Natural Gas Breaks Above Chart Resistance on Colder US Outlook

Natural Gas is one commodity that has historically had the benefit of breaking free from the weekly volatility in the market. Natural Gas is typically delivered through heating networks, like electricity and natural gas, as well as through the oil refineries that operate via steam. This commodity enjoys the benefit of not experiencing the volatility associated with crude oil and other basic commodities. The breakouts of Natural Gas are most commonly found during the periods of time when oil prices are lowest, and they occur most notably during the summer.

Oil is by far the highest-priced commodity in the world. During the week on which winter is ending, the price of oil actually goes up. When the US begins to experience above normal temperatures for a longer period, oil’s price breaks down. Over the last several months, the number of natural gas breakouts has picked up and coincides with an increase in the number of oil refinery operations.

Natural Gas breakouts tend to follow an overall pattern. They usually occur during the summertime when the weather in the northern hemisphere is generally warm and the ground temperatures are significantly colder than normal. With the exception of the western United States, this temperature change tends to extend all the way through to the eastern US, and in some cases to the Canadian border. In addition to the breakouts of Natural Gas, there have been consistent high pressure areas in the atmosphere that tend to bring about persistent high gas prices.

Natural gas has a peak and valleys characteristic. Natural gas prices tend to break out at certain points along their supply path. The price of gas tends to peak near the mid-point of this supply route, before declining rapidly as it begins to move downward in price. It is common for breakouts to occur around these points, especially when demand exceeds supply for the commodity.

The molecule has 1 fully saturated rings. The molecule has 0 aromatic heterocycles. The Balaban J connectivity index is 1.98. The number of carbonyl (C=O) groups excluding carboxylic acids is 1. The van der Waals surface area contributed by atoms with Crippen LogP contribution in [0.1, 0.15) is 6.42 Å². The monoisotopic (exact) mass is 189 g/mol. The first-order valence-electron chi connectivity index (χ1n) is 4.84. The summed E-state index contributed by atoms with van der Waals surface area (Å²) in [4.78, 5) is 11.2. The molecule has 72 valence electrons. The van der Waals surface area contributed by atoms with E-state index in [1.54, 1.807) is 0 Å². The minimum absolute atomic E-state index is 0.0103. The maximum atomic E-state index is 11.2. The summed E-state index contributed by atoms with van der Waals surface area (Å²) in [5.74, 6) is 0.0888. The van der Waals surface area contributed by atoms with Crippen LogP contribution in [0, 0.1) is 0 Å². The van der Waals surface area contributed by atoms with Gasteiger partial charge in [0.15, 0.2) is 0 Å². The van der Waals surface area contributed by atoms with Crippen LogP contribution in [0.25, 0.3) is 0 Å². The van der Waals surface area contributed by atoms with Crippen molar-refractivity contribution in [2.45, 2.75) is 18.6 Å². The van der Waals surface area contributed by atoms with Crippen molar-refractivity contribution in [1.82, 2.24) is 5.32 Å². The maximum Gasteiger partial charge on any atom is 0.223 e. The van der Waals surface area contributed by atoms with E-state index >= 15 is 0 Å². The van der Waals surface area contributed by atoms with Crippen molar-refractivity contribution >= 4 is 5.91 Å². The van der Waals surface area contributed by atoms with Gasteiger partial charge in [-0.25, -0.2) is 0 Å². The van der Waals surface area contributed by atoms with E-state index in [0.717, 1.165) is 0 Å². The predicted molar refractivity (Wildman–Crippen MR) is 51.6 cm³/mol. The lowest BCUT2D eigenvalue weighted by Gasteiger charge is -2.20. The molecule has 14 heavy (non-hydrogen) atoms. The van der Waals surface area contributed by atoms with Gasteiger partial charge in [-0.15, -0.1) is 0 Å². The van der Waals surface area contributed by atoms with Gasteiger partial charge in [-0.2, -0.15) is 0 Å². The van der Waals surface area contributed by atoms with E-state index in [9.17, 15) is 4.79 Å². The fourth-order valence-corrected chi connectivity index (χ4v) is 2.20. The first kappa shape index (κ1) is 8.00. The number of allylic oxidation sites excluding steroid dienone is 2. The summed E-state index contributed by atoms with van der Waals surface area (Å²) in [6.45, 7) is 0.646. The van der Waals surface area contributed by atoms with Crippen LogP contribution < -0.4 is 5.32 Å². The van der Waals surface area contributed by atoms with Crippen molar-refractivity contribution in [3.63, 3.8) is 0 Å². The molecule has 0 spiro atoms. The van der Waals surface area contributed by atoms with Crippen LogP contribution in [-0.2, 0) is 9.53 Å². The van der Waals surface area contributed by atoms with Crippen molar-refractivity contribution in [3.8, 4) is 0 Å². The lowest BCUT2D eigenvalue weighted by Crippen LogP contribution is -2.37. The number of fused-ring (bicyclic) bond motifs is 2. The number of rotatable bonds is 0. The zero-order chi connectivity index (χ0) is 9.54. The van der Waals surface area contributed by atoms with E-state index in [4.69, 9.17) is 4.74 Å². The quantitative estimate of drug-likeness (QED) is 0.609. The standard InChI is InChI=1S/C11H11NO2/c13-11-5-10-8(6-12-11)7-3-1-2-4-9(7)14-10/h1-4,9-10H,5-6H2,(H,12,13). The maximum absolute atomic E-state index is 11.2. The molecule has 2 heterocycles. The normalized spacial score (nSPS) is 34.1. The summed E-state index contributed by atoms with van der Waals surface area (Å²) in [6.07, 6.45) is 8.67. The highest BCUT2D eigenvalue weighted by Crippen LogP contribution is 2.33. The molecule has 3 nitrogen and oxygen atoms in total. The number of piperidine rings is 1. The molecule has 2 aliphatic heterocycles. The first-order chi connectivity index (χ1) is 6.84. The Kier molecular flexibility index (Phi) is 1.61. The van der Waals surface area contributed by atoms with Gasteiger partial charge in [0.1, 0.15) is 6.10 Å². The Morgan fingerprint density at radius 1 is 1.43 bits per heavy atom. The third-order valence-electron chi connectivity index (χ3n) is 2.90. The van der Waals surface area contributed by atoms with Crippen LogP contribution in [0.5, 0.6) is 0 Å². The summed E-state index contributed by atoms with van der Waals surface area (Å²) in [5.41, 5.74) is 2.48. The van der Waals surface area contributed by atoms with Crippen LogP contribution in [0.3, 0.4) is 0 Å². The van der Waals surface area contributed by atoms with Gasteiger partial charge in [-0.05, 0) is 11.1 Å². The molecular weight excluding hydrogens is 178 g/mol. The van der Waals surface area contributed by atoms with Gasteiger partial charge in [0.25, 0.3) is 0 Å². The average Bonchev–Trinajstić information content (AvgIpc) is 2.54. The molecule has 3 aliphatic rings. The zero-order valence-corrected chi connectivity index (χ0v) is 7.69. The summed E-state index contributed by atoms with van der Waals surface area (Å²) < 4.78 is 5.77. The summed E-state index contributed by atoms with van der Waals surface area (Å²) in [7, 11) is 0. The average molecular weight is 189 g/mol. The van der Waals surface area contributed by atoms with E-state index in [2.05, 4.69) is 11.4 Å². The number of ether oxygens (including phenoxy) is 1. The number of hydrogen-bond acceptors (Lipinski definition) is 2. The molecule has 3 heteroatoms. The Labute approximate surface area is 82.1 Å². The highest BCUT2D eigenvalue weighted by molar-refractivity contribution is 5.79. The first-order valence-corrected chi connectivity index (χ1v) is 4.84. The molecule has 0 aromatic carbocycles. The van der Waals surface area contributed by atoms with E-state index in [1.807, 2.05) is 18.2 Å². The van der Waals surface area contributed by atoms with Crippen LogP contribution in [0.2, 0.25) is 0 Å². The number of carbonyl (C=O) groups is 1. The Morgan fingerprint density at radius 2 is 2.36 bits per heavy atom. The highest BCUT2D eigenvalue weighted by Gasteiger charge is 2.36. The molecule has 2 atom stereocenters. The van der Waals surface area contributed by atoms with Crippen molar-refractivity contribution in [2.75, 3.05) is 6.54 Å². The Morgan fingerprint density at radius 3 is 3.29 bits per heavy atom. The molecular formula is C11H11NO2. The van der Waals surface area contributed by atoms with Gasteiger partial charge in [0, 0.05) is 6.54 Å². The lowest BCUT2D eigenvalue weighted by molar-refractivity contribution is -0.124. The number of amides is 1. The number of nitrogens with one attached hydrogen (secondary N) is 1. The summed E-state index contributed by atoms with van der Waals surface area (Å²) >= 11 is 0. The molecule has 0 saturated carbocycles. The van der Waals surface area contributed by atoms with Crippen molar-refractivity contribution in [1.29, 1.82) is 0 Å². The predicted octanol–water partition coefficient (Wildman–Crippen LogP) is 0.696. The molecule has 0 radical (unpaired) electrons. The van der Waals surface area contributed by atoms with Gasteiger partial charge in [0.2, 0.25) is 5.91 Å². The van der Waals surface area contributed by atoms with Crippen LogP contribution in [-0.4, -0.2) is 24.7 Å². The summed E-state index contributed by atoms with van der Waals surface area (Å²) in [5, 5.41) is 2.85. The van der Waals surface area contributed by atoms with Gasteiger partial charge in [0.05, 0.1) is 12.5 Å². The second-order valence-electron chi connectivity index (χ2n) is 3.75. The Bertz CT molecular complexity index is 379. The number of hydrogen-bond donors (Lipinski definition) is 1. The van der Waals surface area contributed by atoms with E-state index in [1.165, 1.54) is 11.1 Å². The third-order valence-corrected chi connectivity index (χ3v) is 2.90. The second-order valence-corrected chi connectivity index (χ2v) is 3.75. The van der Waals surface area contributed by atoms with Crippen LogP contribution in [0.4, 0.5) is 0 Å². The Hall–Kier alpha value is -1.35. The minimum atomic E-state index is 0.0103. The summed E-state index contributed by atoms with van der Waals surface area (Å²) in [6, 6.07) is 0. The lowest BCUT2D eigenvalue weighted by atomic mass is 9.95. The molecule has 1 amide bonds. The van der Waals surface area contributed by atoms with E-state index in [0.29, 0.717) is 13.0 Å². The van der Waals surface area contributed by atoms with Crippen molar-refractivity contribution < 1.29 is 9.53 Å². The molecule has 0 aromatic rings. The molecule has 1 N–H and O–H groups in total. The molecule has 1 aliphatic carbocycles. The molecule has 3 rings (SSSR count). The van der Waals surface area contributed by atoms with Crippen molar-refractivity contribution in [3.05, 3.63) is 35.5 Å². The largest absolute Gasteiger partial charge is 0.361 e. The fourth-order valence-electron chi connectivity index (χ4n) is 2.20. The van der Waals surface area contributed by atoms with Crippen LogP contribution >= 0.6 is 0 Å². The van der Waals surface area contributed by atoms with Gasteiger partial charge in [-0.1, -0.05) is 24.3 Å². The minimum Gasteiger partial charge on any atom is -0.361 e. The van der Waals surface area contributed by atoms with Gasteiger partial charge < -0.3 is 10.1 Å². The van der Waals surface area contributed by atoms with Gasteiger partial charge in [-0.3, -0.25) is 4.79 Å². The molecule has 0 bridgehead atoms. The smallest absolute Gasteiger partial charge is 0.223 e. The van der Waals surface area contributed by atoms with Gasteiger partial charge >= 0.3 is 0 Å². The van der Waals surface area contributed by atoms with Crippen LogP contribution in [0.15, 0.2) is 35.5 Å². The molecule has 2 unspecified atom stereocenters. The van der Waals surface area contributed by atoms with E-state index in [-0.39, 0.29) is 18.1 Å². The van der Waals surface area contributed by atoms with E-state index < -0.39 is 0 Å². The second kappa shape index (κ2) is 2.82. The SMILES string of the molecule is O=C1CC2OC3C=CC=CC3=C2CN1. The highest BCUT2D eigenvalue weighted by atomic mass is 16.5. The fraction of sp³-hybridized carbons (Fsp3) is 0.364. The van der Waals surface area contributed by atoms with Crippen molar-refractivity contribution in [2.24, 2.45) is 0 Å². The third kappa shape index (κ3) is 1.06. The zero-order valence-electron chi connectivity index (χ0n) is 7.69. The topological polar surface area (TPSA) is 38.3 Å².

Breakouts can be accompanied by other factors. The timing of a breakout is likely to coincide with the highest prices of Natural Gas. When this occurs, traders may begin to look towards options that would take advantage of the high gas prices and possible move the price further downward. Traders may also begin to worry about oversupply and look towards options that would take advantage of the low gas prices.

In addition to breaking out with the rising trend, breakouts are likely to continue as the price of gas continues to exceed the long-term average. If the trend continues upward, there is a high likelihood that prices of gas will continue to increase until it meets the price of coal over the coming years. In most cases, it is the long-term upward trend that pushes prices of gas upwards. However, it is important to understand that the trend lines can easily be broken, but the chances of a breakout are inversely proportional to the size of the rise in gas prices.

One important factor for predicting the breakouts, or lack of breakouts, is the duration between the formation of the breakouts. Usually, a breakout is formed within just one trading day. Since most Forex traders use technical analysis, most traders expect price movements to be consistent over the period. Some traders believe that breakouts will not occur until there is an oversupply of gas in the market. Since this seems to be the case, there is a high probability of gas price increasing above the long-term average before the end of the present trend.

This is why most traders prefer to set stop loss orders at the breakouts. Since the price usually exceeds the bid price, a successful trade order is essential to minimize losses. To some traders, the price of gas is considered a risk-free instrument. However, it is advisable to keep track of gas prices over time to predict when the next breakout may occur. As a trader, you should be familiar with most of the signs for predicting gas price increases so that you can take appropriate measures to minimize losses in case the trend reverses direction.